Despite months of rhetoric and proposals, D.C. lawmakers failed to pass sweeping campaign finance reforms by the end of a legislative period that was historic for all the wrong reasons.
Two D.C. Council members were poised to offer piecemeal measures as the clock ticked down on the final meeting of the year, a marathon session that extended into the night. But even before the meeting began, their proposals obtained a lukewarm reception in light of the body’s desire to pass a comprehensive bill early next year.
But council member Tommy Wells, a Ward 6 Democrat considered a contender for mayor in 2014, accused his colleagues of dragging their feet on the issue for too long.
“I don’t believe the council recognizes there’s a crisis in ethics,” Mr. Wells said before the meeting. “But I think the voters do.”
He flirted with emergency measures Tuesday that would have curbed outsized influence from city contractors and corporations by parsing out key parts of a proposal Mayor Vincent C. Gray sent to the council earlier this fall.
He never got the chance to offer the measures, since they were predicated on amending a separate proposal by council member Mary M. Cheh, Ward 3 Democrat, that would cap money-order contributions at $25 — essentially treating them like cash donations.
Ms. Cheh said Mr. Wells additional measures would act as a “poison pill” and defeat the whole package on the dais, so she “reluctantly and regretfully” withdrew her emergency legislation.
In response, Mr. Wells immediately hopped on Twitter and announced that “DC campaign finance reform will have to be up to the voters. Not the Council.”
City lawmakers such as Jack Evans, Ward 2 Democrat, said at a breakfast meeting that increased disclosure is the key to rebuilding trust, while other council members felt they need to pass thorough legislation that addresses a host of issues surrounding campaign finance practices in District.
Specifically, observers of city hall have questioned whether money orders are being used as a conduit for straw donations or if corporate donors are using their subsidiaries as a way to circumvent limits on political contributions.
In crafting a comprehensive bill, city lawmakers said they must not encumber candidates and contributors with unrealistic rules or run afoul of a 2010 Supreme Court decision that said the First Amendment prohibits restrictions on independent political spending by corporations. Campaign finance is an evolving topic for jurisdictions across the country, with the justices’ mandate in Citizens United v. Federal Election Commission adding a layer of complexity.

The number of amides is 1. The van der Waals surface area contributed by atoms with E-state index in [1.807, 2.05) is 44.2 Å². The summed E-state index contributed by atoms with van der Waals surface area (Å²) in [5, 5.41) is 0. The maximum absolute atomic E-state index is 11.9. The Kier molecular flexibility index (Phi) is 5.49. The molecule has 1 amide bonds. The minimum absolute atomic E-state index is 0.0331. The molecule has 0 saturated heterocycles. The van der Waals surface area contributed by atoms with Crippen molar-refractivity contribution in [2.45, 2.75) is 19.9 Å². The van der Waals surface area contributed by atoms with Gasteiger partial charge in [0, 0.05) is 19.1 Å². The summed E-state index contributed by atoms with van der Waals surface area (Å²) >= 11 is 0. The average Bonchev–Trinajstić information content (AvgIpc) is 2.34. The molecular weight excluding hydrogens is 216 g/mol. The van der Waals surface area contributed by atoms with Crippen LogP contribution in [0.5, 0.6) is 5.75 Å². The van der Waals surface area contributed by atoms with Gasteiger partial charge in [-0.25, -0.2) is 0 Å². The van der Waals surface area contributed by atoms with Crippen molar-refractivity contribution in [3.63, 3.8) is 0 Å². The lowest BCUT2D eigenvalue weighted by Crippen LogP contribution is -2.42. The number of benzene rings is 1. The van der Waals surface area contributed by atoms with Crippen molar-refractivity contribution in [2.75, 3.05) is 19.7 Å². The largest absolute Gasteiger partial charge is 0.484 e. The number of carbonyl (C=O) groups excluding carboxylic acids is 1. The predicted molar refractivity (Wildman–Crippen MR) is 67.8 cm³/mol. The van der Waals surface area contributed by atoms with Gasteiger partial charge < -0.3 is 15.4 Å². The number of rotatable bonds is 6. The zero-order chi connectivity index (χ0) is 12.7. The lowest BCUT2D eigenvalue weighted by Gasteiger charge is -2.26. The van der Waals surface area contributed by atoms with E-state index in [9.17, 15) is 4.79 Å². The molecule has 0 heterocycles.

Various states, including three in New England, have called on Congress to consider a constitutional amendment that would overturn the Citizens ruling, according to the Hartford Courant.
Campaign finance reforms in the District, if they come to pass, will likely borrow from Mr. Gray’s proposal since it gives lawmakers a head start after a scandal-laden year. Two sitting council members resigned and pleaded guilty to felonies in unrelated cases in January and June, investigators continue to peel back suspicious layers of the city’s lottery contract, and federal prosecutors are approaching the two-year mark in their investigation of Mr. Gray’s 2010 campaign.
“This council period has been very difficult on all of us,” said council member Vincent B. Orange, at-large Democrat, moments after member David A. Catania and fellow lawmaker Marion Barry traded barbs over their approach to legislation designed to assist ex-offenders in finding work.
Ms. Cheh’s short-lived proposal stemmed from the probe into the Gray campaign, which raised questions about the D.C. Office of Campaign Finance’s ability to track contributions made by money order, since the instrument functions much like cash and is not anchored to a bank account like a personal check.
Although there is a record of purchase tied to each money order, some at city hall fear they are being used to shroud straw donors to various campaigns.
Yet council Chairman Phil Mendelson, a Democrat, showed resistance to the idea in comments Monday and Tuesday morning. He said the cap seemed too low and that money orders do, at least, leave some record of the purchase.
Ms. Cheh’s measure would comport with the law in other states. Massachusetts, for instance, decided in 1995 that political contributions made by money order could not exceed $50, the same cap it imposed on cash donations. A donation of more than $50 would have to be made by personal checks.
Mr. Gray supported her measure in his position letter to the council but noted “it is regrettable that the Council did not seize the opportunity to enact full campaign finance reforms during this Council Period.”